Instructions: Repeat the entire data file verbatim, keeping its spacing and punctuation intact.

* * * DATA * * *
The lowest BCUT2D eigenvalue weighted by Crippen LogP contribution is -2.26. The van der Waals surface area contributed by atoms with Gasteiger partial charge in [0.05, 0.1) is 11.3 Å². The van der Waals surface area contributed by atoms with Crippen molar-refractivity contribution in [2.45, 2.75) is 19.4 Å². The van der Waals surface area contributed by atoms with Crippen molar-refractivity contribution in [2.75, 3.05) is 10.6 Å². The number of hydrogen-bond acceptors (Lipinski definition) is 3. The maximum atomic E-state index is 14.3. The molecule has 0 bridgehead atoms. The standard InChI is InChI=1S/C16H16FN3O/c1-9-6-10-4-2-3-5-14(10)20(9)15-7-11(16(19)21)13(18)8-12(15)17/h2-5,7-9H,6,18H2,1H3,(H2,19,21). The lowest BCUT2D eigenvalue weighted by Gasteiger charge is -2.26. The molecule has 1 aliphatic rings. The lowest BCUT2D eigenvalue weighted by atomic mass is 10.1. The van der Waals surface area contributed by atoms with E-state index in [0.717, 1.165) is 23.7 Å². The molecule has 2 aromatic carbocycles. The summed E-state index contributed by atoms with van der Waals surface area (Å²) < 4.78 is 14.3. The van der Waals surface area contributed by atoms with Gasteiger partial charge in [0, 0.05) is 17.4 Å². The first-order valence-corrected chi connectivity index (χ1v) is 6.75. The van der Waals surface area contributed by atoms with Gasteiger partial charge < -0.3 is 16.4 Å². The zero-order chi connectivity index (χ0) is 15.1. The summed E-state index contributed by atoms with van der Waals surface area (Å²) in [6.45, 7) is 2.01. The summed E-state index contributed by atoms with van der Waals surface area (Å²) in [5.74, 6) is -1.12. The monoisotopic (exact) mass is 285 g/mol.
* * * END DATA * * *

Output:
The lowest BCUT2D eigenvalue weighted by Crippen LogP contribution is -2.26. The van der Waals surface area contributed by atoms with Gasteiger partial charge in [0.05, 0.1) is 11.3 Å². The van der Waals surface area contributed by atoms with Crippen molar-refractivity contribution in [2.45, 2.75) is 19.4 Å². The van der Waals surface area contributed by atoms with Crippen molar-refractivity contribution in [2.75, 3.05) is 10.6 Å². The number of hydrogen-bond acceptors (Lipinski definition) is 3. The maximum atomic E-state index is 14.3. The molecule has 0 bridgehead atoms. The standard InChI is InChI=1S/C16H16FN3O/c1-9-6-10-4-2-3-5-14(10)20(9)15-7-11(16(19)21)13(18)8-12(15)17/h2-5,7-9H,6,18H2,1H3,(H2,19,21). The lowest BCUT2D eigenvalue weighted by Gasteiger charge is -2.26. The molecule has 1 aliphatic rings. The lowest BCUT2D eigenvalue weighted by atomic mass is 10.1. The van der Waals surface area contributed by atoms with E-state index in [0.717, 1.165) is 23.7 Å². The molecule has 2 aromatic carbocycles. The summed E-state index contributed by atoms with van der Waals surface area (Å²) < 4.78 is 14.3. The van der Waals surface area contributed by atoms with Gasteiger partial charge in [0, 0.05) is 17.4 Å². The first-order valence-corrected chi connectivity index (χ1v) is 6.75. The van der Waals surface area contributed by atoms with Gasteiger partial charge < -0.3 is 16.4 Å². The zero-order chi connectivity index (χ0) is 15.1. The summed E-state index contributed by atoms with van der Waals surface area (Å²) in [6.45, 7) is 2.01. The summed E-state index contributed by atoms with van der Waals surface area (Å²) in [5.74, 6) is -1.12. The monoisotopic (exact) mass is 285 g/mol.